Submitted to: ASAE Annual International Meeting
Publication Type: Proceedings
Publication Acceptance Date: 3/1/2003
Publication Date: 7/27/2003
Citation: KANDALA, C., NELSON, S.O. RADIO FREQUENCY MEASUREMENTS FOR SENSING MOISTURE IN SMALL SAMPLES OF PEANUTS. ASAE ANNUAL INTERNATIONAL MEETING. 2003. Interpretive Summary: Peanuts are gaining importance as a widely consumed food item in many countries today, and peanuts and peanut products such as peanut butter and peanut oil are common items found in grocery stores. Moisture content is an important property to be measured and managed in the marketing, processing and storage of peanuts. Farmers in the U.S., when marketing peanuts, except for seed, are required to market peanuts as identity- preserved lots at the buying points, with an average moisture content not exceeding a specified value. Freshly dug peanuts usually have much higher moisture contents than the specified value and thus have to be dried before sale or storage. The moisture content value has to be periodically monitored while the peanuts are being dried so as not to over-dry or under-dry the peanuts. Over-drying the peanuts is uneconomical and may affect the quality while under drying is not permitted in marketing, storage or processing of peanuts. Moisture content values are presently checked by commercially available electronic instruments that measure the average moisture content value for bulk samples of about 200g of shelled peanuts. Some times it would be useful to measure the moisture content in smaller samples to check moisture variation in bulk samples. This would be particularly useful when small numbers of peanut kernels are packaged for consumption. An electronic method for rapidly and nondestructively measuring the moisture content of a small sample of peanuts using two radio frequencies has been explored and the results are described in this article. The measured values compared well with the standard air-oven values and this method seems to offer a basis in the development of an electronic instrument that would measure moisture content in small samples of peanuts nondestructively and rapidly.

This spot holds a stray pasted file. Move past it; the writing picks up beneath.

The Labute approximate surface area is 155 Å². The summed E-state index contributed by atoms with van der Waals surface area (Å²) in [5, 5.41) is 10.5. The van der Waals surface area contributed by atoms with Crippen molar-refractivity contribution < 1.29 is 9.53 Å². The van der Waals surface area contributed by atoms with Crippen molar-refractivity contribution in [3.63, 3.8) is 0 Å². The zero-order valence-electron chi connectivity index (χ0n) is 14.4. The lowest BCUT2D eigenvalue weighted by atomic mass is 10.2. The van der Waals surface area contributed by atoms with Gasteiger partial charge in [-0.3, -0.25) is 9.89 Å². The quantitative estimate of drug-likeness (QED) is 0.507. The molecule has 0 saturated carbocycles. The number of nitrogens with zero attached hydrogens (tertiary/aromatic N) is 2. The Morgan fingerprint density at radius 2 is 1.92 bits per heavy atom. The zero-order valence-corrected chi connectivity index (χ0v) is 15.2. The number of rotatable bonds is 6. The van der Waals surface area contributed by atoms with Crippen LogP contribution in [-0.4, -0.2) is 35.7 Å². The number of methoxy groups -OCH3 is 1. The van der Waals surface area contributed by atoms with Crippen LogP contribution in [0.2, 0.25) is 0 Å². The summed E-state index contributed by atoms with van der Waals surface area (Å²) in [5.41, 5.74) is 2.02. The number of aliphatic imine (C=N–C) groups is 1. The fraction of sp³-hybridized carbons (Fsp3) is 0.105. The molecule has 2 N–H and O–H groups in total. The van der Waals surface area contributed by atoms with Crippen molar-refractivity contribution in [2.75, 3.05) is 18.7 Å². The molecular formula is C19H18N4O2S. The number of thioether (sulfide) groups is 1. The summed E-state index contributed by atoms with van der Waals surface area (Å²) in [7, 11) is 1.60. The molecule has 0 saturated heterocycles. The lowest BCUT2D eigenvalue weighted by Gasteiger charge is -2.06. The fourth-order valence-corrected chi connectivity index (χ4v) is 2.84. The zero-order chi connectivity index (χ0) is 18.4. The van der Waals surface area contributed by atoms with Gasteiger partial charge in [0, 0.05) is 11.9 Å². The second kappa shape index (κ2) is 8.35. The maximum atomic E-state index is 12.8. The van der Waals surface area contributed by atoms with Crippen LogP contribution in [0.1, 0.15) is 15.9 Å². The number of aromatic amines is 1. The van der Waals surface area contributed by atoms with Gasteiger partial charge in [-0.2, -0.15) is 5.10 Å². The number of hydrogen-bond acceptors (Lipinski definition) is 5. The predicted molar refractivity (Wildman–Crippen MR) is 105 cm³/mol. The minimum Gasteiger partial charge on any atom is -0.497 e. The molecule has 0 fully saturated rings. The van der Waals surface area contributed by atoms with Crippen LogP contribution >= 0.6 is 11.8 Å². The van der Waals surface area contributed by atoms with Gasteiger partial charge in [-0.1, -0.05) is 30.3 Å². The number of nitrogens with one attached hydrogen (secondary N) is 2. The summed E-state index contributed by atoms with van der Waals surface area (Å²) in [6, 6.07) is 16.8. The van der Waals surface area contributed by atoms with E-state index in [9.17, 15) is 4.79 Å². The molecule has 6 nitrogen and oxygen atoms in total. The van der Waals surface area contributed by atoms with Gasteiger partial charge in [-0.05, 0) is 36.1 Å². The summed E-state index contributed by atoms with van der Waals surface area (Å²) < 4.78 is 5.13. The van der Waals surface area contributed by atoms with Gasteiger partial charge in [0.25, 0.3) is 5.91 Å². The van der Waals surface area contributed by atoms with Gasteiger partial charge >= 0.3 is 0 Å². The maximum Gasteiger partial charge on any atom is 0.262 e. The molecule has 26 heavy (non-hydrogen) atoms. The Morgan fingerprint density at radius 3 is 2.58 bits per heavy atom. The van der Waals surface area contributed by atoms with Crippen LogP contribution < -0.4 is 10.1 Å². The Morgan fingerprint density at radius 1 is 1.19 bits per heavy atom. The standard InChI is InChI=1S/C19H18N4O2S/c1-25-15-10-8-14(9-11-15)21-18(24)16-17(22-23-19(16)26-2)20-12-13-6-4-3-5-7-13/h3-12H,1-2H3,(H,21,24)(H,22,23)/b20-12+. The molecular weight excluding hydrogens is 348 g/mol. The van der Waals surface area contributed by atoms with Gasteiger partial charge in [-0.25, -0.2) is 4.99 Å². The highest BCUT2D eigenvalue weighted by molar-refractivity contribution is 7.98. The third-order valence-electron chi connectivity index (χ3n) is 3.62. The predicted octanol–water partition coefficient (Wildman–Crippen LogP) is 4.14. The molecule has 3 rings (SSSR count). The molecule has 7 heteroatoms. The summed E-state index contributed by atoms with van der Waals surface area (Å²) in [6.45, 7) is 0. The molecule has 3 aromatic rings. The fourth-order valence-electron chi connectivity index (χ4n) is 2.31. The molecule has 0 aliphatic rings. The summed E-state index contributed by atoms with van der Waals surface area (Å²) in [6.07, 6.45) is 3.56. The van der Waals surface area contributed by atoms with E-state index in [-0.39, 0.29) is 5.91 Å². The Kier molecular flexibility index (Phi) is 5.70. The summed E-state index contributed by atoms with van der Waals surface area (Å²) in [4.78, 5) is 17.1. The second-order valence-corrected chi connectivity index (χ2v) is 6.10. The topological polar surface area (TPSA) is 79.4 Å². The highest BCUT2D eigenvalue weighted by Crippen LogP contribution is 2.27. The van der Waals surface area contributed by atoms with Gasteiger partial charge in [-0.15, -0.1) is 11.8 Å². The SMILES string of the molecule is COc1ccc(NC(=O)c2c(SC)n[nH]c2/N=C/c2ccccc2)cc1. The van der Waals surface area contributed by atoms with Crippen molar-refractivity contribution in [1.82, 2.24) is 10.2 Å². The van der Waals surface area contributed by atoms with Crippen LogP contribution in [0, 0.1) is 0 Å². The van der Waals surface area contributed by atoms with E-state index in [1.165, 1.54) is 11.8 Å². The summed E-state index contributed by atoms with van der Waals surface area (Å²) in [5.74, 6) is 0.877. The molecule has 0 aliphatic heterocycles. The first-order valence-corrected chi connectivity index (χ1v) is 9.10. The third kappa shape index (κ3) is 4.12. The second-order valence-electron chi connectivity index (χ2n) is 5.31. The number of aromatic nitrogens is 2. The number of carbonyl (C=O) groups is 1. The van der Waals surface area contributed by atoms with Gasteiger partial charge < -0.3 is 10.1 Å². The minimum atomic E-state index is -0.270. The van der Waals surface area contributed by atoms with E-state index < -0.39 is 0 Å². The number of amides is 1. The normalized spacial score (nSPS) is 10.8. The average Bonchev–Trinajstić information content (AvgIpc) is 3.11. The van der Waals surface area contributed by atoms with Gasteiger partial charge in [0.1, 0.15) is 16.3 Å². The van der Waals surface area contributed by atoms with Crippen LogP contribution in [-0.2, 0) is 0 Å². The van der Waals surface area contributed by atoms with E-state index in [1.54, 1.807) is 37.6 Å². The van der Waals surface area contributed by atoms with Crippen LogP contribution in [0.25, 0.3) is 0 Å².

Technical Abstract: A method developed earlier for estimating the moisture content of single peanut kernels from radio-frequency impedance measurements on a parallel-plate capacitor, holding the kernel between the plates, was used for estimating the moisture content of small samples of 6 to 8 kernels. Parallel plates with a larger surface area to accommodate the small samples were used for the measurements, and a new moisture calibration equation was developed. Capacitance, phase angle, and dissipation factor were measured for the parallel-plate system with an impedance analyzer at 1 and 5 MHz. By using these values in the moisture calibration equation, moisture contents of the small samples were predicted successfully to within 1% of their air-oven reference values for over 85% of peanut samples tested with moisture contents ranging between 6% and 20%, wet basis.